it must be named but in fact it is of
type ET_EXEC and not ET_DYN so we can execute it as

If you look at the Makefile you can imagine that this
was a horror. You require a complete Android build in
$AROOT to succeed.

Of course you could also mis-use the RageAgainstTheCage
binary to exploit zygote (and not adb) if called from
an .apk like the z4root did. But I think nobody noticed
or cared that a different setuid() bug was actually exploited.
Thats at least what my short analysis showed. If I am wrong
I will remove this paragraph. So, only use the original
old but gold code on the commandline as proposed
to get the real deal! :)

Friday, February 18, 2011

Cloud Clock trickery

I spent some time fumbling with HTTP again but not related
to Web 2.O. Rather I was interested in how HTTP could
replace NTP since web servers reply with a Date: string
upon each request. The result can be found here.
It is basically a daemon that fetches Date: of
pre-configured servers and tries to minimize RTT and
local I/O impact when setting the time. It also runs as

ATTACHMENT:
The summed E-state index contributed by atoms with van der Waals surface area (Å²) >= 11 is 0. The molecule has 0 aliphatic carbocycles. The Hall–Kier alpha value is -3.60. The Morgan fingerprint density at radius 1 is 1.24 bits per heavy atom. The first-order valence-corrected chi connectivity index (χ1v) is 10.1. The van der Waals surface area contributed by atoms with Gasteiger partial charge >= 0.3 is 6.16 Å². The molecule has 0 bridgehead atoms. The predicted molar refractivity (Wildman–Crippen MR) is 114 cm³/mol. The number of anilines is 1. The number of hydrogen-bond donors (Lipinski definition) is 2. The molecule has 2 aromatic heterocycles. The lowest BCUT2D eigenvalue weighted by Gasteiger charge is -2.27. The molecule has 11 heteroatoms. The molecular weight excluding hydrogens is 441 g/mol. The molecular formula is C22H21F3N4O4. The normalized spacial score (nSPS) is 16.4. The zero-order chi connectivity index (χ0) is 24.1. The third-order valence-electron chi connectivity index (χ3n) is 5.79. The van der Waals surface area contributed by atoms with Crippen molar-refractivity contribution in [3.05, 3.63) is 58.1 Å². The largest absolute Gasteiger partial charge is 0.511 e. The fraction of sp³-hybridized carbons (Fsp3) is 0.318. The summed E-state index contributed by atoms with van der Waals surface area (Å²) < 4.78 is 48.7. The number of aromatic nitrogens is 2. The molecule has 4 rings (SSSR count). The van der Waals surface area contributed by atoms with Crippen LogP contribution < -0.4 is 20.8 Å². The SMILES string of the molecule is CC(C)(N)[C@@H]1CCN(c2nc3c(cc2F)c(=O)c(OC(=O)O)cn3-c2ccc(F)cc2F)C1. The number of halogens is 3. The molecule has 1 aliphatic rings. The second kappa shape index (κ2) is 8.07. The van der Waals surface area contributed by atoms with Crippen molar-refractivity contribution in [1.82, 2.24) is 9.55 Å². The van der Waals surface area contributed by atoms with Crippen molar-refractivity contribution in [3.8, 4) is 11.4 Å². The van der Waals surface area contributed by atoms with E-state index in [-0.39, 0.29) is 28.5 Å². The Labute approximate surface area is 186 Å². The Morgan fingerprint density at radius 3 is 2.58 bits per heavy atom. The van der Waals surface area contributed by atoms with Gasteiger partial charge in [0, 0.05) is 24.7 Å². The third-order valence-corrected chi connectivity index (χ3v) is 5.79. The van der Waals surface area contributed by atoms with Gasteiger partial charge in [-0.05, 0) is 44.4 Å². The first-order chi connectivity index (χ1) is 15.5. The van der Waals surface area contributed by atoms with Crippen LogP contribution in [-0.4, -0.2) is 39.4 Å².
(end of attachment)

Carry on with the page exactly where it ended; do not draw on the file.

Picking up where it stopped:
a user chrooted, keeping CAP_SYS_TIME.
It should also work with IPv6 nodes. If you want to use
my lophttpd web server along with httpdated, you need
to update it to the latest version.

Feel free to comment if you have ideas or see problems
but do not bother me with "NTP is much more better and
more correct". I know that :-)

Wednesday, February 2, 2011

ELF process dumping trickery

I made a small tool available here which allows to
dump ELF binaries from memory to disk in cases
where the original image has been altered/deleted/crypted
There is no way to make it 100% reliable as the state
of the program might not be the same as when just loaded
and therefore you can have dangling pointers etc.
in .data. However it works surprisingly well for a lot
of programs.
Some info is lost during loading anyway and has to be
restored heuristically. We rely on linear ascending